Stress Might Negatively Impact Women Fertility, A Study Revealed

Stress Might Negatively Impact Women Fertility, A Study Revealed

New American research has shown that high levels of stress can reduce female fertility. For this study, published in the American Journal of Epidemiology, researchers at the Boston University School of Public Health (BUSPH) collected data from the Pregnancy Study Online (PRESTO), an ongoing study that follows American and Canadian couples for 12 months or until pregnancy.

Scientists followed 4,769 women aged between 21 and 45 years, and 1,272 men of over 21 years. No subject had a family history of infertility, and none had tried to conceive for more than six menstrual cycles.

The scientists measured participants’ stress using a 10-step test to assess perceived stress, which was designed to estimate the unpredictability of the subjects’ life experiences. The higher the final score, the more stress participants perceived.

It appears that the highest levels of stress were associated with a lower chance of conception in females. But there was no association between men’s score on this test and their chances of conceiving.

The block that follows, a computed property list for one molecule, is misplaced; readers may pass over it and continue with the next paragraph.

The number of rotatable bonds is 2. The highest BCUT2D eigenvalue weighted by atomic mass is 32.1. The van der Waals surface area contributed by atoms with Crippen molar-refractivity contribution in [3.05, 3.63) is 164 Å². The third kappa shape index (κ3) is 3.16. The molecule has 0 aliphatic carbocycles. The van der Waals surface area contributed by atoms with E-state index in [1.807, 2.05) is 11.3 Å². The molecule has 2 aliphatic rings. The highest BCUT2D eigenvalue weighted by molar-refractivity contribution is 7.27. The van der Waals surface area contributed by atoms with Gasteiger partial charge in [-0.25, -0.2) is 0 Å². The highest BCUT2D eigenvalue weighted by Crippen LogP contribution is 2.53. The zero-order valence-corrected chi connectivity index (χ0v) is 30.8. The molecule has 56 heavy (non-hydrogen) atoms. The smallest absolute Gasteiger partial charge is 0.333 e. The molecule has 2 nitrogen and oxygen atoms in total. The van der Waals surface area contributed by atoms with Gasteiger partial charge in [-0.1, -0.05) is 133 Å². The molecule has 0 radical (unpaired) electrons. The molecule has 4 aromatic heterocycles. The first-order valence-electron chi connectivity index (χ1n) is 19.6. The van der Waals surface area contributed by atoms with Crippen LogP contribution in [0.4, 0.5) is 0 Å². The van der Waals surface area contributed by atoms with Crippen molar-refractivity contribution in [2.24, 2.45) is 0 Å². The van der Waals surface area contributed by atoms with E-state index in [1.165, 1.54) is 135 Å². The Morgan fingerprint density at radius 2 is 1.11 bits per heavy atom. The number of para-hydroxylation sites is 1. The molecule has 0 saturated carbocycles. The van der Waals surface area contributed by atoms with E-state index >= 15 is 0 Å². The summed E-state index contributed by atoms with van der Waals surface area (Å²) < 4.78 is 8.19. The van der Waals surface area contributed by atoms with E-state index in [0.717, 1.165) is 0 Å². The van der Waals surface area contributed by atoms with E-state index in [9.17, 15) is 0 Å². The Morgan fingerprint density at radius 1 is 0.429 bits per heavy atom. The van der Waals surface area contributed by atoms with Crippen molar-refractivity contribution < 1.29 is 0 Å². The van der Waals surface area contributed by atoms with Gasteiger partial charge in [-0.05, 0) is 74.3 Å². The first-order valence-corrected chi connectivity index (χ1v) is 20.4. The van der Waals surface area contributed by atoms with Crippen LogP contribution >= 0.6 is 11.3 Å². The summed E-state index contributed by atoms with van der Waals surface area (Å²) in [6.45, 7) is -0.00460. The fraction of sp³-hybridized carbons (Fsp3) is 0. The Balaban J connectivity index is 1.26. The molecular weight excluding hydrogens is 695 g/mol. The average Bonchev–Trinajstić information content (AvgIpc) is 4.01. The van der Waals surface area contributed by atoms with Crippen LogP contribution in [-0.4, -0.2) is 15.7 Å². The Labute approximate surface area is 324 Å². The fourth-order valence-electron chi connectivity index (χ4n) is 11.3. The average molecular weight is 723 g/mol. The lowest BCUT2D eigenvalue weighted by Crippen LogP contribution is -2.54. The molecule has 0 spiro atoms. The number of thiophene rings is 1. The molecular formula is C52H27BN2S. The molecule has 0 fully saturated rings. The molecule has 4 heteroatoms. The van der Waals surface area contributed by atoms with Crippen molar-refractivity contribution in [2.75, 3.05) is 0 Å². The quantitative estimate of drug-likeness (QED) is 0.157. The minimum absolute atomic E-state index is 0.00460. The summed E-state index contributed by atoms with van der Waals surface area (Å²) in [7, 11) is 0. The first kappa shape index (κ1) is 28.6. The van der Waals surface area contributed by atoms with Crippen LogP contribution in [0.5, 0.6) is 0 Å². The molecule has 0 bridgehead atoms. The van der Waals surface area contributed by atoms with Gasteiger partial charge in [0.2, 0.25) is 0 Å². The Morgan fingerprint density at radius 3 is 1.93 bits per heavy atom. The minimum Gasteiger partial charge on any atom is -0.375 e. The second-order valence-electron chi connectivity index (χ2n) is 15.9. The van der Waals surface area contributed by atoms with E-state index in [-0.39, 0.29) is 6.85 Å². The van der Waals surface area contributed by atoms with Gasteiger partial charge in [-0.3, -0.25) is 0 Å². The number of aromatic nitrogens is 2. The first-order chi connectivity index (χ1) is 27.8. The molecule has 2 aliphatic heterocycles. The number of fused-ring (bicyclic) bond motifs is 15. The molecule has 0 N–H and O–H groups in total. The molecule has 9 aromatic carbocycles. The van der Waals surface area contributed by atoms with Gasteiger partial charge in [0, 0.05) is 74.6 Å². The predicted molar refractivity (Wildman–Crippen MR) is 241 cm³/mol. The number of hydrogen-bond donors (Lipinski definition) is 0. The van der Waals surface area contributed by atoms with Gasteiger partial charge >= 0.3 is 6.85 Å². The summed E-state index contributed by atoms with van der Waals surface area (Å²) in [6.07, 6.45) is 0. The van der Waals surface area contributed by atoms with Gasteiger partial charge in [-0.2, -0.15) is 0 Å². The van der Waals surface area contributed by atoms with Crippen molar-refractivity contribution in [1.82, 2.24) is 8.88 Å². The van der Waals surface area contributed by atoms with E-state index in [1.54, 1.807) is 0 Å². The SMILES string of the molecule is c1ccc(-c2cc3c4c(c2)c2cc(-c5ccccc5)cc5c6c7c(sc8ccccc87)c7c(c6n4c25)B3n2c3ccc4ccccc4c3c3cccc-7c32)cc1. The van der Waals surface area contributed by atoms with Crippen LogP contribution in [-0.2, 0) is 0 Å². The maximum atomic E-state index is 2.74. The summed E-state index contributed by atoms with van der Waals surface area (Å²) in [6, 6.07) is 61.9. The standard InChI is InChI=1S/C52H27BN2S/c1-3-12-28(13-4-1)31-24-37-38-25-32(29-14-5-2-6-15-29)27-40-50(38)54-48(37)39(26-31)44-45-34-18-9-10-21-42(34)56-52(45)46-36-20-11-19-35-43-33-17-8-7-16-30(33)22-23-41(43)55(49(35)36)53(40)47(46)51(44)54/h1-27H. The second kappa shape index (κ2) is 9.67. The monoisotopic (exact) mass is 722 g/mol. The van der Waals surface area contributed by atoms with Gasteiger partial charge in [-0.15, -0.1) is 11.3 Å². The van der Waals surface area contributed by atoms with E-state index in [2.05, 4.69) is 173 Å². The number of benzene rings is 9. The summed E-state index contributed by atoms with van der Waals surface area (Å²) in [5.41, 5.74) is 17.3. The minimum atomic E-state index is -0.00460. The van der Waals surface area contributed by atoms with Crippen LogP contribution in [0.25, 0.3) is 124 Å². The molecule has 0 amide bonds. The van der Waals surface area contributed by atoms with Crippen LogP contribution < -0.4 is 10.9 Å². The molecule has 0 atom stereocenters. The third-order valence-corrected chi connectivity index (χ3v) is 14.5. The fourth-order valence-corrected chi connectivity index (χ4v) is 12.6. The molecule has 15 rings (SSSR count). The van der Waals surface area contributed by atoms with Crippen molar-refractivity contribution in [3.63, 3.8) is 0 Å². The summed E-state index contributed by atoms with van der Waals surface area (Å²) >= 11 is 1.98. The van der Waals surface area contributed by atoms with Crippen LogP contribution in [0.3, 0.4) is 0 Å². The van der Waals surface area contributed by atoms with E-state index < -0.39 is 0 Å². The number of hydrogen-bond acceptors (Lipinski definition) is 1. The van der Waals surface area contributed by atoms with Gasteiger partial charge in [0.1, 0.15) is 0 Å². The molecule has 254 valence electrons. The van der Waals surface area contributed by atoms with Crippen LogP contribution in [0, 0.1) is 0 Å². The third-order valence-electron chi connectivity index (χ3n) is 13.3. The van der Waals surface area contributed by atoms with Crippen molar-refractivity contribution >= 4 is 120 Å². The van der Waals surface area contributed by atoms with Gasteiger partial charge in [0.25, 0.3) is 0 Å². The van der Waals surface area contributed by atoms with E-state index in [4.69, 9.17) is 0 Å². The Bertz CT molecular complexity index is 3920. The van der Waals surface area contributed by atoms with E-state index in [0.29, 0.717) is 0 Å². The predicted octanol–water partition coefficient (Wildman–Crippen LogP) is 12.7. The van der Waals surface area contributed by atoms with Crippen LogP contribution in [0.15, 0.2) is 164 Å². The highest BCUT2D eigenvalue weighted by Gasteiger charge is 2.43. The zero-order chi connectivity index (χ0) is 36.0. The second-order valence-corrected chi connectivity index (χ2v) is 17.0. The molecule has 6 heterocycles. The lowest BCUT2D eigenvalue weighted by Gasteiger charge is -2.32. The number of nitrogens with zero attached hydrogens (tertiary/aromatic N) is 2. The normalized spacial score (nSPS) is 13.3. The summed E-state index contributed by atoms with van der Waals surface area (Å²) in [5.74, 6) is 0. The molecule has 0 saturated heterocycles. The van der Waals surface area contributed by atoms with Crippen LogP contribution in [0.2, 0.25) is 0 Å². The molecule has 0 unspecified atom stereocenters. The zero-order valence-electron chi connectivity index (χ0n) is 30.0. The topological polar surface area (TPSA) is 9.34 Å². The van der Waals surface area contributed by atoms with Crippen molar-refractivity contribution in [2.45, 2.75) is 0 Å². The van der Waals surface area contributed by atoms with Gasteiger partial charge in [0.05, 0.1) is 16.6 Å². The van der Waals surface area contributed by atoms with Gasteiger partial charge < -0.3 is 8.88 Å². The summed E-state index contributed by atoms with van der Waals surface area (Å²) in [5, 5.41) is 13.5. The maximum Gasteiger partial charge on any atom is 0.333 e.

High levels of stress might negatively impact women fertility

Scores were higher for women, by an average of one point than for men at the beginning of the study. Women with scores of at least 25 had a 13% lower chance of conceiving compared to women with scores below 10.

This connection was even stronger among women under 35 years of age and those who had tried to conceive for two menstrual cycles before joining the PRESTO study than among women who had tried to get pregnant for at least three periods before being recruited.

While a higher degree of stress may cause may indeed increase women fertility, the researchers suggest that a small proportion of this association may be due to a decrease in the frequency of sexual intercourse and an increase in irregularity of the menstruations.

“Although this study does not definitively prove that stress causes infertility, it provides evidence that supports the integration of mental health care into counseling for couples who want to conceive,” noted Amelia Wesselink.

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